Vocabulary is the area that causes perhaps the most confusion in communication between native speakers.

I want to focus on the 33 most common ones I’ve noticed in my personal experience as an English teacher and English speaker.

If you’re learning American English but are planning a visit to Great Britain (or vice-versa), then these are some of the differences you’re most likely to notice. 

British EnglishAmerican EnglishDefinitions
aeroplaneairplanean aircraft or flying mode of transportation
a sweet baked dessert made out of flour and sugar
a place where you can buy medicine or other small household items
chipsfrench fries
long pieces of fried potatoes
crispschipsfried potatoes, but much smaller, thinner and round
garbage can
a container where you can put your garbage, trash or waste
cinemamovie theatera place where you can watch movies in public
filmmoviemoving images on a screen that tell a story
fizzy drinksoda
carbonated drinks that usually are sweet
flatapartmenta small rented home in a larger building
footballsoccera sport in which two teams use their feet to score goals with a ball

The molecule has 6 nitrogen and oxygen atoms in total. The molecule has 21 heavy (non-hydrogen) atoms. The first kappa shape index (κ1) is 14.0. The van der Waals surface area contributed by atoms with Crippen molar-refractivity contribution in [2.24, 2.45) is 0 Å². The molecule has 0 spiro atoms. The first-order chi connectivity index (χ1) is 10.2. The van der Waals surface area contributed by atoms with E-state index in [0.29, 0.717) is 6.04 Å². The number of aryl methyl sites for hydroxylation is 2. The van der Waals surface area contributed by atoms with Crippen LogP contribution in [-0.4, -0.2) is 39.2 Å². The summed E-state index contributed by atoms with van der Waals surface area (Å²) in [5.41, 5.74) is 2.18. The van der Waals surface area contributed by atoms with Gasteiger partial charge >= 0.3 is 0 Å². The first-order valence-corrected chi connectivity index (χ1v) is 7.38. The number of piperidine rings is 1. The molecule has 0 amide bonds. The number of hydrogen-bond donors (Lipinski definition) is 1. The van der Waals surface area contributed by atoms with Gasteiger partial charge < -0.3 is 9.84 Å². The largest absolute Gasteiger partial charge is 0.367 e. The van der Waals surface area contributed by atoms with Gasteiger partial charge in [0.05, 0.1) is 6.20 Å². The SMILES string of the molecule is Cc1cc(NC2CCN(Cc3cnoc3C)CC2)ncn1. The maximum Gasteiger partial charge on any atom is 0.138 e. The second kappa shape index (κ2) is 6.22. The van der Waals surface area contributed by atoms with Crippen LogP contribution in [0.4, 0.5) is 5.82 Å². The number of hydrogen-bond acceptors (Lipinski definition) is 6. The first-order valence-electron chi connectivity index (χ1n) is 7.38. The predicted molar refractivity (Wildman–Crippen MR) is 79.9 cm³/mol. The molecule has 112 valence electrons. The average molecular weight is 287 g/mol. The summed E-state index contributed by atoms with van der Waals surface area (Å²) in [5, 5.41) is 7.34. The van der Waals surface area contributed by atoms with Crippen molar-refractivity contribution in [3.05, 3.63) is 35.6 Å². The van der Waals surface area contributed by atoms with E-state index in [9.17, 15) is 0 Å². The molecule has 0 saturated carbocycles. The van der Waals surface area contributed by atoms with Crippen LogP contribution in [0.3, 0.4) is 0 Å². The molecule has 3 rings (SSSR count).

holidayvacationa trip to a different place as a break from school or work
a piece of clothing with long sleeves that you wear on the top of your body
liftelevatora machine that takes you from one floor of a building to another
a large vehicle that can carry cargo
mathsmathabbreviation for "mathematics"
mobile phonecell phonea small portable phone
nappydiapera thing babies wear so they don't poop and pee all over the place
a piece of clothing for your private area
trouserspantsa piece of clothing that covers your legs
pavementsidewalka place where people can walk, between the street and the buildings
petrolgasolinefuel that most cars use
postmailletters that are hand-delivered
pramstrollera small chair on wheels that you push around to transport a baby
queuelinea group of people that form a line to wait for a service or to enter a place
to ringto callto use the telephone to contact someone
rubbererasera small object that you rub on paper to remove pencil marks or mistakes
sweet(s)candytreats that are made out of sugar
toilet (general)
loo (informal)
bathroom (private)
restroom (public)
a room that has at least a toilet
tennis shoes
athletic shoes
the underground
the Tube (London)
the subwaythe transportation system of trains in underground tunnels
wardrobecloseta large piece of furniture where you can store your hanging clothes
z ("zed")z ("zee")the last letter of the English alphabet


So there you go! I hope that you learned something or that you thought something was interesting. Happy speaking and happy travels!